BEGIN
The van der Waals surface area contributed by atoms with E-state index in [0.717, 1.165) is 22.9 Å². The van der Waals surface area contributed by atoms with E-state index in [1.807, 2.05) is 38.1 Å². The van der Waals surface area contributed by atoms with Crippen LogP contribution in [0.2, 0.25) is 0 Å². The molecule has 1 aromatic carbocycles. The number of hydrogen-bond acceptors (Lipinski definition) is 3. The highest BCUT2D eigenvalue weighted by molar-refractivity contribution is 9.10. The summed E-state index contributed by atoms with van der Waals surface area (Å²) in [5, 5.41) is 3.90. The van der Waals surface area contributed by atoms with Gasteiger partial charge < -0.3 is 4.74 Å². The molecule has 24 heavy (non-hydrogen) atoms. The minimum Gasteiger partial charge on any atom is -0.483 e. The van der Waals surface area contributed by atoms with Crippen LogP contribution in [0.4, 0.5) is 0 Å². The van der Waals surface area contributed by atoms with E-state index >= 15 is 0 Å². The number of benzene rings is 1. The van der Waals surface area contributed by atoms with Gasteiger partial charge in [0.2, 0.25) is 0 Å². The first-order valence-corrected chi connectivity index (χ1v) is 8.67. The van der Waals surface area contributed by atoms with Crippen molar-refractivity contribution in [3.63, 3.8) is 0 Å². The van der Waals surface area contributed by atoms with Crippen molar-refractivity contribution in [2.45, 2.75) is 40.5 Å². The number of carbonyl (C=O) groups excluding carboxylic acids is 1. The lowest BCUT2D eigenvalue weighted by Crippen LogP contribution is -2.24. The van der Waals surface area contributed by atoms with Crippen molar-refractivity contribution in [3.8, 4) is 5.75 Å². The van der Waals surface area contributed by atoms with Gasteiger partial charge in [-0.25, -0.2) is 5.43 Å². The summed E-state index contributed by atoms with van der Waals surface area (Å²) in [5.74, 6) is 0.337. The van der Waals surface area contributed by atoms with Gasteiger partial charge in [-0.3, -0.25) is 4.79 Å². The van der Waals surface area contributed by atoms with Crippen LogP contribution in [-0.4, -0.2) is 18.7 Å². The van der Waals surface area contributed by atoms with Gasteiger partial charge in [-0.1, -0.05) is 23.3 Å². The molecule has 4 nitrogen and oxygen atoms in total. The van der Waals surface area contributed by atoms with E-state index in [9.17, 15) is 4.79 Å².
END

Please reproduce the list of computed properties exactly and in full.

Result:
The van der Waals surface area contributed by atoms with E-state index in [0.717, 1.165) is 22.9 Å². The van der Waals surface area contributed by atoms with E-state index in [1.807, 2.05) is 38.1 Å². The van der Waals surface area contributed by atoms with Crippen LogP contribution in [0.2, 0.25) is 0 Å². The molecule has 1 aromatic carbocycles. The number of hydrogen-bond acceptors (Lipinski definition) is 3. The highest BCUT2D eigenvalue weighted by molar-refractivity contribution is 9.10. The summed E-state index contributed by atoms with van der Waals surface area (Å²) in [5, 5.41) is 3.90. The van der Waals surface area contributed by atoms with Gasteiger partial charge < -0.3 is 4.74 Å². The molecule has 24 heavy (non-hydrogen) atoms. The minimum Gasteiger partial charge on any atom is -0.483 e. The van der Waals surface area contributed by atoms with Crippen LogP contribution in [0.4, 0.5) is 0 Å². The van der Waals surface area contributed by atoms with E-state index >= 15 is 0 Å². The number of benzene rings is 1. The van der Waals surface area contributed by atoms with Gasteiger partial charge in [0.2, 0.25) is 0 Å². The first-order valence-corrected chi connectivity index (χ1v) is 8.67. The van der Waals surface area contributed by atoms with Crippen molar-refractivity contribution in [3.63, 3.8) is 0 Å². The van der Waals surface area contributed by atoms with Crippen molar-refractivity contribution in [2.45, 2.75) is 40.5 Å². The number of carbonyl (C=O) groups excluding carboxylic acids is 1. The lowest BCUT2D eigenvalue weighted by Crippen LogP contribution is -2.24. The van der Waals surface area contributed by atoms with Crippen molar-refractivity contribution in [3.8, 4) is 5.75 Å². The van der Waals surface area contributed by atoms with Gasteiger partial charge in [-0.25, -0.2) is 5.43 Å². The summed E-state index contributed by atoms with van der Waals surface area (Å²) in [5.74, 6) is 0.337. The van der Waals surface area contributed by atoms with Gasteiger partial charge in [-0.3, -0.25) is 4.79 Å². The van der Waals surface area contributed by atoms with Crippen LogP contribution in [-0.4, -0.2) is 18.7 Å². The van der Waals surface area contributed by atoms with Gasteiger partial charge in [-0.1, -0.05) is 23.3 Å². The molecule has 4 nitrogen and oxygen atoms in total. The van der Waals surface area contributed by atoms with E-state index in [9.17, 15) is 4.79 Å².